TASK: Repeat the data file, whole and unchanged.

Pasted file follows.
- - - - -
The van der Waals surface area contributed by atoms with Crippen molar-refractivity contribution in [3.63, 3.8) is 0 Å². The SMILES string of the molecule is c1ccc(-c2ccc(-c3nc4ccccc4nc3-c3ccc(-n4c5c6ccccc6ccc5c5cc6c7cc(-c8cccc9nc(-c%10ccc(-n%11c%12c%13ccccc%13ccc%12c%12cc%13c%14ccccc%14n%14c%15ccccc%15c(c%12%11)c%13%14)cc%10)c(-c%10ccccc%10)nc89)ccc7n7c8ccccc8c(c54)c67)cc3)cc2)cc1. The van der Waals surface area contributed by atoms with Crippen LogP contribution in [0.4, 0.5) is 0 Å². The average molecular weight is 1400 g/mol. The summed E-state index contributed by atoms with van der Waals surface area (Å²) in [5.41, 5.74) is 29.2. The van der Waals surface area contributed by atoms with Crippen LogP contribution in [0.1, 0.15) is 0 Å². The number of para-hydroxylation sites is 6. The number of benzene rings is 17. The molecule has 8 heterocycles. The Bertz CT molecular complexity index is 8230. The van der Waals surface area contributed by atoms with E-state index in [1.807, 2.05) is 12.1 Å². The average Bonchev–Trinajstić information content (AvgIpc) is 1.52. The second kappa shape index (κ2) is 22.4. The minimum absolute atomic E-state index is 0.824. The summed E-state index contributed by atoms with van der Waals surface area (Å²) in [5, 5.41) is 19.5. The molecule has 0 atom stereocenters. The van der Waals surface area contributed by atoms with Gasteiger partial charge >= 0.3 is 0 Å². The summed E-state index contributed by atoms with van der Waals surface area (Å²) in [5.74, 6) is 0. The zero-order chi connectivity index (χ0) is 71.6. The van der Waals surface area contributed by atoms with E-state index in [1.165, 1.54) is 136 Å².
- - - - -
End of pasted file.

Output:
The van der Waals surface area contributed by atoms with Crippen molar-refractivity contribution in [3.63, 3.8) is 0 Å². The SMILES string of the molecule is c1ccc(-c2ccc(-c3nc4ccccc4nc3-c3ccc(-n4c5c6ccccc6ccc5c5cc6c7cc(-c8cccc9nc(-c%10ccc(-n%11c%12c%13ccccc%13ccc%12c%12cc%13c%14ccccc%14n%14c%15ccccc%15c(c%12%11)c%13%14)cc%10)c(-c%10ccccc%10)nc89)ccc7n7c8ccccc8c(c54)c67)cc3)cc2)cc1. The van der Waals surface area contributed by atoms with Crippen LogP contribution in [0.4, 0.5) is 0 Å². The average molecular weight is 1400 g/mol. The summed E-state index contributed by atoms with van der Waals surface area (Å²) in [5.41, 5.74) is 29.2. The van der Waals surface area contributed by atoms with Crippen LogP contribution in [0.1, 0.15) is 0 Å². The number of para-hydroxylation sites is 6. The number of benzene rings is 17. The molecule has 8 heterocycles. The Bertz CT molecular complexity index is 8230. The van der Waals surface area contributed by atoms with E-state index in [1.807, 2.05) is 12.1 Å². The average Bonchev–Trinajstić information content (AvgIpc) is 1.52. The second kappa shape index (κ2) is 22.4. The minimum absolute atomic E-state index is 0.824. The summed E-state index contributed by atoms with van der Waals surface area (Å²) in [5, 5.41) is 19.5. The molecule has 0 atom stereocenters. The van der Waals surface area contributed by atoms with Gasteiger partial charge >= 0.3 is 0 Å². The summed E-state index contributed by atoms with van der Waals surface area (Å²) in [5.74, 6) is 0. The zero-order chi connectivity index (χ0) is 71.6. The van der Waals surface area contributed by atoms with E-state index in [1.165, 1.54) is 136 Å².